Boston Bruins: Don Sweeney Discusses the Passion for Pucks in Providence
The dispersal of the two-day AHL constellation within the Dunkin Donuts Center has Don Sweeney, assistant general manager of the Boston Bruins, keen on insuring a sustained overwhelming black-and-gold zest in Rhode Island.
As the honorary captain of the Eastern Conference All-Stars, Sweeney was treated to arguably the most appreciative individual reception during the introductions at both Sunday’s skills competition and Monday’s All-Star Game.
The selection and the reception were his reward for two-plus decades of service to the Bruins, both as a longtime defenseman and now as an executive. More importantly, he noted, it is another reminder of the fertile grounds for fanfare Boston has south of the state border.
“It just goes to show how passionate the fans in New England are and how supportive they are of the Providence Bruins and the Bruins organization in general,” Sweeney said in the P-Bruins coaches’ office after Monday night’s game. “It’s a testament to how well this organization here in Providence is run.”
A listed audience of 10,846 (AHL.com) watched the Western Conference squeak past the Eastern Conference, 7-6, on Monday. The crowd was a not-so-surprising elevation from the average of 7,409 spectators who have filed in for the P-Bruins’ first 22 home dates in 2011-12, the fourth-best median in the AHL.
Attendance at The Dunk has increased with every successive year since 2007-08 despite a lack of Calder Cup playoff action in the past three seasons. It is safe to assume that part of the increase is owed to replenished regional interest in the parent club, which began its renaissance and rise to championship contention under Claude Julien in 2007-08.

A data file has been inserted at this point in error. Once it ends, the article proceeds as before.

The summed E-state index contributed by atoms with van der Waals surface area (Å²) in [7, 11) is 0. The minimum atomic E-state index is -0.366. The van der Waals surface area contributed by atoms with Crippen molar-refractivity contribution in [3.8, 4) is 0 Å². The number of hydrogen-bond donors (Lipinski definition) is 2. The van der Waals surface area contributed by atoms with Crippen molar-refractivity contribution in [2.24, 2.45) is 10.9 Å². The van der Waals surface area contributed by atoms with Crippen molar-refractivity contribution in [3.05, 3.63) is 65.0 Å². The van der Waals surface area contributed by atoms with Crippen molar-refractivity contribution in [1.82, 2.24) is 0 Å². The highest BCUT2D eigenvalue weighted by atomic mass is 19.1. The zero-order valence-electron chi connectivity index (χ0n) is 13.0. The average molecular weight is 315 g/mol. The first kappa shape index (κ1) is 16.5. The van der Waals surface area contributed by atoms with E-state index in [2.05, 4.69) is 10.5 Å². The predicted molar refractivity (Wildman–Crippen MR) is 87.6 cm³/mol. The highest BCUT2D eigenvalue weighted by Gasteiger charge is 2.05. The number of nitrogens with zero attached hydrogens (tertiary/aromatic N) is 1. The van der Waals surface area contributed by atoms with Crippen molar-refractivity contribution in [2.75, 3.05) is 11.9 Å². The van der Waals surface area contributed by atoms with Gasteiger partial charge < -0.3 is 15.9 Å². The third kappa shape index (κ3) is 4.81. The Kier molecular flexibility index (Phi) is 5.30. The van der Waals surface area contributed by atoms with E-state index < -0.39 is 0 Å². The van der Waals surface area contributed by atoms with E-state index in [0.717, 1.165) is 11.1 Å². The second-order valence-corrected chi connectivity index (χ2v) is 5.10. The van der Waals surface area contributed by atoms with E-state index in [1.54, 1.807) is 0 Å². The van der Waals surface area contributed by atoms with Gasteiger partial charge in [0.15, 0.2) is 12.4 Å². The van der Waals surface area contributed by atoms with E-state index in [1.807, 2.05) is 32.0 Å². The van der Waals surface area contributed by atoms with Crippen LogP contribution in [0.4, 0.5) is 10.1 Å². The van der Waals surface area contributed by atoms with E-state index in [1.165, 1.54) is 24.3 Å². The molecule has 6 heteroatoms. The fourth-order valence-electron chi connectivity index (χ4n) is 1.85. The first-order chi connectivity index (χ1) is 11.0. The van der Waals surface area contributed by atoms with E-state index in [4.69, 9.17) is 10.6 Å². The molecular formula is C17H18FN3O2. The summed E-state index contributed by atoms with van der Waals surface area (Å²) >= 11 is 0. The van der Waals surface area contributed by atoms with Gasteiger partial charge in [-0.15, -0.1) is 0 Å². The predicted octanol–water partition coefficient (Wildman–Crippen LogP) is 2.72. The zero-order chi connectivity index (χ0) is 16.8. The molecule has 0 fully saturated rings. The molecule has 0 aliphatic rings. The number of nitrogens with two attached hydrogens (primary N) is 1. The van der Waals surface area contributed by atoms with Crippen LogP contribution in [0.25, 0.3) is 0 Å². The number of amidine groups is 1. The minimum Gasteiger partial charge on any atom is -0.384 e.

For the Ocean State sector of the Bruins fanbase, this has meant seeing the rise of members of the 2011 Stanley Cup club and the remaining core. It has meant watching for more of the same in the way of rising household names.
Immediately prior to the 2011-12 season, it meant celebrating the title with a visit from Sweeney and the Cup at the Rhode Island Convention Center. And it meant witnessing an intra-squad scrimmage that instilled an atmosphere comparable to that of this past weekend’s AHL festivities.
Now, however, Sweeney is expressly bent on spreading the recent playoff pizzazz from TD Garden down to The Dunk.
“I think that we need to put that on the front burner this year to get the players a little higher expectation from a winning aspect. It’s so important for players to continue to develop and play in that atmosphere.
“In years past, we certainly have kept our eye on the development aspect of the organization and given the players a longer rope to make some mistakes. But I think now we’ve got a healthy competition internally to continue to push the grid forward, both from the development component and the winning component.
“This team, hopefully, will continue to move forward and secure a playoff position so these kids all get that experience.”
So far, so good. At the All-Star break, with 41 games down and 35 remaining, Providence is fifth in the Eastern Conference in both point total and winning percentage. If the standings were to freeze in place from now through late April, the P-Bruins would be facing the Syracuse Crunch in the first round of the postseason.
The last time there was Calder Cup tournament action at The Dunk, Boston was still a little less than 25 months away from its cathartic triumph. That 2011 playoff run not only saw New England’s first Stanley Cup victory since 1972, but also the team’s first appearance in the third, let alone fourth round, before the AHL affiliate transferred from Maine.
Sweeney, himself a former Maine Mariner, acknowledges that in the post-All-Star afterglow, the future will not yield a much better opportunity to capitalize on and amplify Rhode Island’s Bruin buzz.
If Providence garners bonus action―given the healthy support as it is and the not-too-distant memories from the Garden―Sweeney said, “I think you would see the fan support even greater, to get back into the playoffs and have that atmosphere in the same capacity as up top (in Boston).
“Hopefully, we can do that, because the players can benefit from playing in a pressure-packed atmosphere that we know the fanbase here will deliver if we can deliver as players.”
Al Daniel is an NHL Featured Columnist for Bleacher Report. Unless otherwise noted, all quotes for this story were obtained firsthand.
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